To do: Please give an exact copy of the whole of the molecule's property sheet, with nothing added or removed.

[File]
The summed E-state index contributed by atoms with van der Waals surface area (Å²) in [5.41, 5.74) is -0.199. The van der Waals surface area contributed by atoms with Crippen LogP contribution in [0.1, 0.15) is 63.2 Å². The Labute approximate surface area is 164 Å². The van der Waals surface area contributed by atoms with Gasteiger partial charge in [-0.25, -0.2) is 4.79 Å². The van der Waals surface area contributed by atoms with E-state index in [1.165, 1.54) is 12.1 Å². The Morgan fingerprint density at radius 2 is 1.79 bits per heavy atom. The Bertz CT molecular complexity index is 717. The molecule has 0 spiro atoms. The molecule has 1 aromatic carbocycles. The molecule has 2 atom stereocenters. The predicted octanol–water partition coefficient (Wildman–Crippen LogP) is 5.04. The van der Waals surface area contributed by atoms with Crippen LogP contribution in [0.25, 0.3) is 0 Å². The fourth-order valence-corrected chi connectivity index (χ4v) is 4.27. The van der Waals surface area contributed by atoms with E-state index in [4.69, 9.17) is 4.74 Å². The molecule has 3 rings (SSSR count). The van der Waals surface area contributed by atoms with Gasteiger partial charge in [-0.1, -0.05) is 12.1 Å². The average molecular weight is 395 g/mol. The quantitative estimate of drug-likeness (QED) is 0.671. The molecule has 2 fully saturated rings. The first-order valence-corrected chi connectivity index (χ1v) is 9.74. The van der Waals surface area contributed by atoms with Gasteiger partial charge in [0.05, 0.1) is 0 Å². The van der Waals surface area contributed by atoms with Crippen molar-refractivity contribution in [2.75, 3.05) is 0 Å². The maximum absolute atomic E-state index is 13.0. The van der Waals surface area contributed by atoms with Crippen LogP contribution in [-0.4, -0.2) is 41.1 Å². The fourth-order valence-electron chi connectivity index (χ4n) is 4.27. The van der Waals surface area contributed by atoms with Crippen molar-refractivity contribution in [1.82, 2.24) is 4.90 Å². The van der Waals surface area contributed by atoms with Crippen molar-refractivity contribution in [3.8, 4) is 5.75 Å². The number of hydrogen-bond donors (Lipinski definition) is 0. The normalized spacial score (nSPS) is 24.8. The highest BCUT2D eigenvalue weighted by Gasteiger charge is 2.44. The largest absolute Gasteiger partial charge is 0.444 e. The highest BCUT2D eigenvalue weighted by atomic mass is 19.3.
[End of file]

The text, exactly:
The summed E-state index contributed by atoms with van der Waals surface area (Å²) in [5.41, 5.74) is -0.199. The van der Waals surface area contributed by atoms with Crippen LogP contribution in [0.1, 0.15) is 63.2 Å². The Labute approximate surface area is 164 Å². The van der Waals surface area contributed by atoms with Gasteiger partial charge in [-0.25, -0.2) is 4.79 Å². The van der Waals surface area contributed by atoms with E-state index in [1.165, 1.54) is 12.1 Å². The Morgan fingerprint density at radius 2 is 1.79 bits per heavy atom. The Bertz CT molecular complexity index is 717. The molecule has 0 spiro atoms. The molecule has 1 aromatic carbocycles. The molecule has 2 atom stereocenters. The predicted octanol–water partition coefficient (Wildman–Crippen LogP) is 5.04. The van der Waals surface area contributed by atoms with Crippen LogP contribution in [0.25, 0.3) is 0 Å². The fourth-order valence-corrected chi connectivity index (χ4v) is 4.27. The van der Waals surface area contributed by atoms with E-state index in [4.69, 9.17) is 4.74 Å². The molecule has 3 rings (SSSR count). The van der Waals surface area contributed by atoms with Gasteiger partial charge in [-0.1, -0.05) is 12.1 Å². The average molecular weight is 395 g/mol. The quantitative estimate of drug-likeness (QED) is 0.671. The molecule has 2 fully saturated rings. The first-order valence-corrected chi connectivity index (χ1v) is 9.74. The van der Waals surface area contributed by atoms with Gasteiger partial charge in [0.05, 0.1) is 0 Å². The van der Waals surface area contributed by atoms with Crippen molar-refractivity contribution in [2.75, 3.05) is 0 Å². The maximum absolute atomic E-state index is 13.0. The van der Waals surface area contributed by atoms with Crippen LogP contribution in [-0.4, -0.2) is 41.1 Å². The fourth-order valence-electron chi connectivity index (χ4n) is 4.27. The van der Waals surface area contributed by atoms with Crippen molar-refractivity contribution in [1.82, 2.24) is 4.90 Å². The van der Waals surface area contributed by atoms with Crippen molar-refractivity contribution in [3.8, 4) is 5.75 Å². The number of hydrogen-bond donors (Lipinski definition) is 0. The normalized spacial score (nSPS) is 24.8. The highest BCUT2D eigenvalue weighted by Gasteiger charge is 2.44. The largest absolute Gasteiger partial charge is 0.444 e. The highest BCUT2D eigenvalue weighted by atomic mass is 19.3.